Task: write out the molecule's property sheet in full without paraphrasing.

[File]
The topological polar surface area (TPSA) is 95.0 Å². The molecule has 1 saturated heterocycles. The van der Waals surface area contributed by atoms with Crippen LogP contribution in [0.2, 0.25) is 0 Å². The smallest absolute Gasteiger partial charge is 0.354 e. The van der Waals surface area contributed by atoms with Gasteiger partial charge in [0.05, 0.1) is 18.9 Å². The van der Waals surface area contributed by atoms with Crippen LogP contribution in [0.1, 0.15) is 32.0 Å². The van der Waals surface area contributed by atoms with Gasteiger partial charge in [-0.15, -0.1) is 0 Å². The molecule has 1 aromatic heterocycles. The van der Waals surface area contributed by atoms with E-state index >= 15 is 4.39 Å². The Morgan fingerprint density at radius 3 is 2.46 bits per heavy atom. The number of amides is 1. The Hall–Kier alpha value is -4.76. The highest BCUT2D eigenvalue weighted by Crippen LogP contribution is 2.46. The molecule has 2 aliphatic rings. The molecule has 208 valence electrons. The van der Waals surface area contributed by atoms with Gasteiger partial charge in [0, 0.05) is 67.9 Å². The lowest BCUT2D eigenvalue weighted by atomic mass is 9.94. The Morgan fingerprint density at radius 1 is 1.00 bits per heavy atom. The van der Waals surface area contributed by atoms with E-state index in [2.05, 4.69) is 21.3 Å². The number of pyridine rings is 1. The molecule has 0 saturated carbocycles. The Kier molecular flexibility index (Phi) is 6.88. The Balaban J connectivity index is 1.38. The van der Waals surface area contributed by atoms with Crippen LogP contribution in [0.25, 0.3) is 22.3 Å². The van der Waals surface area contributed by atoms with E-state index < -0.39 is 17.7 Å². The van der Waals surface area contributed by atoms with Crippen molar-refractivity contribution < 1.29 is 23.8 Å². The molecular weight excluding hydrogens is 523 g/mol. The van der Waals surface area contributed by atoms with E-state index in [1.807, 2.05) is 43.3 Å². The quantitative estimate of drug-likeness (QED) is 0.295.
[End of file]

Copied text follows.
The topological polar surface area (TPSA) is 95.0 Å². The molecule has 1 saturated heterocycles. The van der Waals surface area contributed by atoms with Crippen LogP contribution in [0.2, 0.25) is 0 Å². The smallest absolute Gasteiger partial charge is 0.354 e. The van der Waals surface area contributed by atoms with Gasteiger partial charge in [0.05, 0.1) is 18.9 Å². The van der Waals surface area contributed by atoms with Crippen LogP contribution in [0.1, 0.15) is 32.0 Å². The van der Waals surface area contributed by atoms with Gasteiger partial charge in [-0.15, -0.1) is 0 Å². The molecule has 1 aromatic heterocycles. The van der Waals surface area contributed by atoms with E-state index >= 15 is 4.39 Å². The Morgan fingerprint density at radius 3 is 2.46 bits per heavy atom. The number of amides is 1. The Hall–Kier alpha value is -4.76. The highest BCUT2D eigenvalue weighted by Crippen LogP contribution is 2.46. The molecule has 2 aliphatic rings. The molecule has 208 valence electrons. The van der Waals surface area contributed by atoms with Gasteiger partial charge in [0, 0.05) is 67.9 Å². The lowest BCUT2D eigenvalue weighted by atomic mass is 9.94. The Morgan fingerprint density at radius 1 is 1.00 bits per heavy atom. The van der Waals surface area contributed by atoms with E-state index in [2.05, 4.69) is 21.3 Å². The number of pyridine rings is 1. The molecule has 0 saturated carbocycles. The Kier molecular flexibility index (Phi) is 6.88. The Balaban J connectivity index is 1.38. The van der Waals surface area contributed by atoms with Crippen LogP contribution in [0.25, 0.3) is 22.3 Å². The van der Waals surface area contributed by atoms with E-state index < -0.39 is 17.7 Å². The van der Waals surface area contributed by atoms with Crippen molar-refractivity contribution < 1.29 is 23.8 Å². The molecular weight excluding hydrogens is 523 g/mol. The van der Waals surface area contributed by atoms with E-state index in [1.807, 2.05) is 43.3 Å². The quantitative estimate of drug-likeness (QED) is 0.295.